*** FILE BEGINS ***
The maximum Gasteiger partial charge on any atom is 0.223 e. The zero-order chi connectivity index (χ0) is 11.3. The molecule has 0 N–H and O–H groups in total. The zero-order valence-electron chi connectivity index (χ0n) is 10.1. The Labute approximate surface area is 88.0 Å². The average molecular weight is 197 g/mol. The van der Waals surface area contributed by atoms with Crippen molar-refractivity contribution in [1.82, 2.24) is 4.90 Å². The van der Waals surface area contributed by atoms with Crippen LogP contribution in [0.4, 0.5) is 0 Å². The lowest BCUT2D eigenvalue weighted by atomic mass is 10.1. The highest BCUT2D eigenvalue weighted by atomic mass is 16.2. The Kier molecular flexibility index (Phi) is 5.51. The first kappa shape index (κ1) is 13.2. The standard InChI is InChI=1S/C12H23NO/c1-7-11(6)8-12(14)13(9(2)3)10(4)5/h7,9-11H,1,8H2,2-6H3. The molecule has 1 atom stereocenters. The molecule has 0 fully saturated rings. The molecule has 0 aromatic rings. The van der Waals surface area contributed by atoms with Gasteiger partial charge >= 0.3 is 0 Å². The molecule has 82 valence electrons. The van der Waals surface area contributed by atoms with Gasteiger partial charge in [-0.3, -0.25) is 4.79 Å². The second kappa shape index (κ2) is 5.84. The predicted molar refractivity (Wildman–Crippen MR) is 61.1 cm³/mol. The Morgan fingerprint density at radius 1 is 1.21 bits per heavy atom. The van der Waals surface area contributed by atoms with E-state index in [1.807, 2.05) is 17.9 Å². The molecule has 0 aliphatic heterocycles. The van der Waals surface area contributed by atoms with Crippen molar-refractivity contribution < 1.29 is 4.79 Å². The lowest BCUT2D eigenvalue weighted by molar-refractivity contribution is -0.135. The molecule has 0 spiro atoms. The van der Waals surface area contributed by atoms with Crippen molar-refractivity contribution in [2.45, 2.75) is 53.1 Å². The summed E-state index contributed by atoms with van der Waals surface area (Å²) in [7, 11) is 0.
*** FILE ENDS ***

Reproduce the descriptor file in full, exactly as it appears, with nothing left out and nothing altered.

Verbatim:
The maximum Gasteiger partial charge on any atom is 0.223 e. The zero-order chi connectivity index (χ0) is 11.3. The molecule has 0 N–H and O–H groups in total. The zero-order valence-electron chi connectivity index (χ0n) is 10.1. The Labute approximate surface area is 88.0 Å². The average molecular weight is 197 g/mol. The van der Waals surface area contributed by atoms with Crippen molar-refractivity contribution in [1.82, 2.24) is 4.90 Å². The van der Waals surface area contributed by atoms with Crippen LogP contribution in [0.4, 0.5) is 0 Å². The lowest BCUT2D eigenvalue weighted by atomic mass is 10.1. The highest BCUT2D eigenvalue weighted by atomic mass is 16.2. The Kier molecular flexibility index (Phi) is 5.51. The first kappa shape index (κ1) is 13.2. The standard InChI is InChI=1S/C12H23NO/c1-7-11(6)8-12(14)13(9(2)3)10(4)5/h7,9-11H,1,8H2,2-6H3. The molecule has 1 atom stereocenters. The molecule has 0 fully saturated rings. The molecule has 0 aromatic rings. The van der Waals surface area contributed by atoms with Gasteiger partial charge >= 0.3 is 0 Å². The molecule has 82 valence electrons. The van der Waals surface area contributed by atoms with Gasteiger partial charge in [-0.3, -0.25) is 4.79 Å². The second kappa shape index (κ2) is 5.84. The predicted molar refractivity (Wildman–Crippen MR) is 61.1 cm³/mol. The Morgan fingerprint density at radius 1 is 1.21 bits per heavy atom. The van der Waals surface area contributed by atoms with E-state index in [1.807, 2.05) is 17.9 Å². The molecule has 0 aliphatic heterocycles. The van der Waals surface area contributed by atoms with Crippen molar-refractivity contribution < 1.29 is 4.79 Å². The lowest BCUT2D eigenvalue weighted by molar-refractivity contribution is -0.135. The molecule has 0 spiro atoms. The van der Waals surface area contributed by atoms with Crippen molar-refractivity contribution in [2.45, 2.75) is 53.1 Å². The summed E-state index contributed by atoms with van der Waals surface area (Å²) in [7, 11) is 0.